Today's News

  • Reversing Diabetes seminar scheduled to start next week

    A six-week Reversing Diabetes seminar will be from 7 to 9 p.m. each Monday May 7-June 11 in the fellowship hall of Roane Community Adventist Church at 336 Patton Lane.

    Registered nurses Kathy Kleinsmith and Cathy Petel will teach a new dietary and lifestyle approach. Recipes and samples of diabetes-reversing foods will be provided.

    Cost is $30 per person, $45 per couple and includes books, recipes and food samples.

    Scholarships will be available.

    Register for the seminar by calling or texting Petel at 466-4380.

  • Louckes honoree at annual Gala

    The Roane County Heritage Commission will have its 15th Gala in honor of the historic Roane County Courthouse on May 5.

    Gala Committee Chairwoman Mary Pippin said the social hour will begin at 6:30 p.m. in the building in the center of Kingston, followed by the program at 7:30 p.m. in the historic Courtroom.

    A silent auction will offer such items as stays at regional hotels, tickets to area attractions, gift certificates to area restaurants and businesses, collectibles and art works.

    This year’s honored Gala guest is Barbara Louckes.

  • Volunteers sought for Manhattan Project Park

    Manhattan Project National Historical Park is seeking volunteers to assist Oak Ridge unit staff.

    Opportunities include staffing the visitor contact station at Children’s Museum of Oak Ridge, meeting and greeting visitors while providing information about the park. Opportunities to provide informational programs may also exist.


    If someone is up to no good in Harriman’s David Webb Riverfront Park they’ll soon be playing peek-a-boo with a camera that can help pin them to the crime.

    “They have been ordered. I’m waiting on a delivery date,” said city manager Kevin Helms.

    Getting security cameras to capture possible illegal activity, including occasional vandalism, has been a goal of many city officials for some time.

    “It is well needed for everything going on down there,” said Councilman Tim Johnson.

  • Rockwood returns pool-covering grant

    Rockwood officials approved returning the grant that would have went towards covering the city pool at their meeting last week.

    Mayor Mike “Brillo” Miller proposed returning the funds at a workshop earlier in the year, citing needs for improvements at the current pool before a covering would be put in place.

    “This is something you hate to do but unfortunately there is a lot more to it than first we thought,” said Councilman Jason Jolly.

  • Dad jailed for leaving tot in car

    A father allegedly left his 1-year-old son inside a running vehicle in the Walmart parking lot on Wednesday. Rockwood police responded to investigate after someone called 911 to report the unattended child.

    Capt. Kelly Pittman said when he arrived he observed the child in a rear facing car seat in the backseat of the car.

    “The child was asleep and reporting officer did open the door to check on the welfare of the child,” the report said. “Reporting officer also noticed that the keys were in the ignition and the car was running.”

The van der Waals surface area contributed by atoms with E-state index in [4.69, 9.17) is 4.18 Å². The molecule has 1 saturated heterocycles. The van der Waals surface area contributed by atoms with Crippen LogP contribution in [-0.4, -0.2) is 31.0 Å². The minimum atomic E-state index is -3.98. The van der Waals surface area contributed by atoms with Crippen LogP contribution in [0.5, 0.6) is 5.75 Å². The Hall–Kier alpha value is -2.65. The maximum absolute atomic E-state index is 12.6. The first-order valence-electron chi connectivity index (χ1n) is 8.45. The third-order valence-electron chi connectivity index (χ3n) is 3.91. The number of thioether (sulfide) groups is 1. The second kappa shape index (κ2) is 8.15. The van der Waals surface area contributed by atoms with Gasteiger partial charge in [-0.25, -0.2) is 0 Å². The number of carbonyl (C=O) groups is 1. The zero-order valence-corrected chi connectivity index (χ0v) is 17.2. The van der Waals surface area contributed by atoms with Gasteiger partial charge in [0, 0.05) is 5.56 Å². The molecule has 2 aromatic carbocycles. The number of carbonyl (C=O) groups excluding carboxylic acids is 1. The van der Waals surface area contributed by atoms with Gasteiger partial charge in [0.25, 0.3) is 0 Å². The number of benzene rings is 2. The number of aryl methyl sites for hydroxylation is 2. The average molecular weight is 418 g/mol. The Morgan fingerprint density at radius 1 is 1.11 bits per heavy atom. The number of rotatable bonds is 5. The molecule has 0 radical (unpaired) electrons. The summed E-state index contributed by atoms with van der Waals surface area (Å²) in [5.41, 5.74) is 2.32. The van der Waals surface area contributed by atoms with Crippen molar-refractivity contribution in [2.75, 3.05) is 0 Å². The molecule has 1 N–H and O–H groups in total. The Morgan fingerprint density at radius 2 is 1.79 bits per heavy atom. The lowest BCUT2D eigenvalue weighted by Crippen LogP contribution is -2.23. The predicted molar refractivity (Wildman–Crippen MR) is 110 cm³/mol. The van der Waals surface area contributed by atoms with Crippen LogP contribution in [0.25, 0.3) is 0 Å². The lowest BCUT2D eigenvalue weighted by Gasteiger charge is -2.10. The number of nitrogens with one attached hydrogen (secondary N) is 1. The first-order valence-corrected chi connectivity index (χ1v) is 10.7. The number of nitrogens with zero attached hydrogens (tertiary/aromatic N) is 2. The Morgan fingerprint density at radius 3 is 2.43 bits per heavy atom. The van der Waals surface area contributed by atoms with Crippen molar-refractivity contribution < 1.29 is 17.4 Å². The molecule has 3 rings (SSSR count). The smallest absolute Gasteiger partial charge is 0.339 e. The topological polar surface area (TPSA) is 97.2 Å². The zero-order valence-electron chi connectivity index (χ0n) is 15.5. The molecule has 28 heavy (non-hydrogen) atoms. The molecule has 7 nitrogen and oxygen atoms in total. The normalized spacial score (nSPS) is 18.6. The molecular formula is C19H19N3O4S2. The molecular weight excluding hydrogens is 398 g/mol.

• ‘Wow’ factor varies

    Roane County Commission Chairman Ron Berry was wowed by a presentation school officials gave on their $68 million building plan in March.

    “This is a ‘wow’ factor,” Berry said last month.

    Roane County Executive Ron Woody said he got a “wow” feeling when he looked at what the plan could do to the county’s per capita debt.

    “My wow factor became when that per capita debt come up there, I’m thinking, ‘Oh my gosh,’” Woody said Thursday. “How do you manage that?”


    Residents wanting to vote on the Roane County Board of Education’s building plan could get their wish.

    District 2 County Commissioners Randy Ellis, Greg Ferguson and Junior Hendrickson filed a resolution on Friday to place a wheel tax referendum on the ballot for the Nov. 6 election. If passed, the money generated from the new tax could help fund the school board’s $68 million building plan.

    A major part of the board’s plan is building a new consolidated high school for Rockwood, Harriman and Kingston near Roane State Community College.

  • Haslam signs changes to TANF into law

    The Tennessee Department of Human Services is applauding the recent passage of key changes to the state’s Families First program.

    These changes help ensure families receiving Temporary Assistance for Needy Families benefits administered through Families First have the assistance they need to meet today’s economic realities.

    The legislation approved by the Tennessee General Assembly this year and signed by Gov. Bill Haslam makes several key changes to Families First, including:

  • Tools left at grandma’s old house reported stolen

    A woman told Rockwood police nearly $3,100 worth of tools were stolen from a home she and her boyfriend were renovating.

    Rockwood Police Officer Rick Thomas was dispatched to 635 Tarwater St. on April 21 to investigate.

    “Upon arrival, I made contact with Ms. Skyla N. Burks,” the report said. “Ms. Burks said she and her boyfriend, Mr. Keith McClain, were working on her grandmother’s abandoned house, 635 Tarwater, to get it ready to move into.”